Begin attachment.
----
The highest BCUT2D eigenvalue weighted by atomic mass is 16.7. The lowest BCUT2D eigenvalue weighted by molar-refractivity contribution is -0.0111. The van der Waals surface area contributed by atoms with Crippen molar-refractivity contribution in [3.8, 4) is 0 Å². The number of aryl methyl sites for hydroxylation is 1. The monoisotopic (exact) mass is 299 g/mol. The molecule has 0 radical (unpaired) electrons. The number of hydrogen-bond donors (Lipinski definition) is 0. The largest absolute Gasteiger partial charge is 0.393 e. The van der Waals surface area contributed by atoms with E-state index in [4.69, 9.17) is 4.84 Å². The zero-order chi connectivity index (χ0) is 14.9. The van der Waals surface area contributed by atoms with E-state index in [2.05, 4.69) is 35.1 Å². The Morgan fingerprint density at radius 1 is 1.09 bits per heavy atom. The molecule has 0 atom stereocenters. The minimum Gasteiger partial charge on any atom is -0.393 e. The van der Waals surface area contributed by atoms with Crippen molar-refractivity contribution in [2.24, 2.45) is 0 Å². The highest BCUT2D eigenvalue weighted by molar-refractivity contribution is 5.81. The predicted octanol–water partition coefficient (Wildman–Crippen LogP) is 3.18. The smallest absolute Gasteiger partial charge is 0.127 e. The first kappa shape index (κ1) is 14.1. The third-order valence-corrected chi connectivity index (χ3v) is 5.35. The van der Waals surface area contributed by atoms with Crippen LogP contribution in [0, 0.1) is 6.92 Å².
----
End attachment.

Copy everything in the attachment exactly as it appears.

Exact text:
The highest BCUT2D eigenvalue weighted by atomic mass is 16.7. The lowest BCUT2D eigenvalue weighted by molar-refractivity contribution is -0.0111. The van der Waals surface area contributed by atoms with Crippen molar-refractivity contribution in [3.8, 4) is 0 Å². The number of aryl methyl sites for hydroxylation is 1. The monoisotopic (exact) mass is 299 g/mol. The molecule has 0 radical (unpaired) electrons. The number of hydrogen-bond donors (Lipinski definition) is 0. The largest absolute Gasteiger partial charge is 0.393 e. The van der Waals surface area contributed by atoms with E-state index in [4.69, 9.17) is 4.84 Å². The zero-order chi connectivity index (χ0) is 14.9. The van der Waals surface area contributed by atoms with E-state index in [2.05, 4.69) is 35.1 Å². The Morgan fingerprint density at radius 1 is 1.09 bits per heavy atom. The molecule has 0 atom stereocenters. The minimum Gasteiger partial charge on any atom is -0.393 e. The van der Waals surface area contributed by atoms with Crippen molar-refractivity contribution in [2.24, 2.45) is 0 Å². The highest BCUT2D eigenvalue weighted by molar-refractivity contribution is 5.81. The predicted octanol–water partition coefficient (Wildman–Crippen LogP) is 3.18. The smallest absolute Gasteiger partial charge is 0.127 e. The first kappa shape index (κ1) is 14.1. The third-order valence-corrected chi connectivity index (χ3v) is 5.35. The van der Waals surface area contributed by atoms with Crippen LogP contribution in [0, 0.1) is 6.92 Å².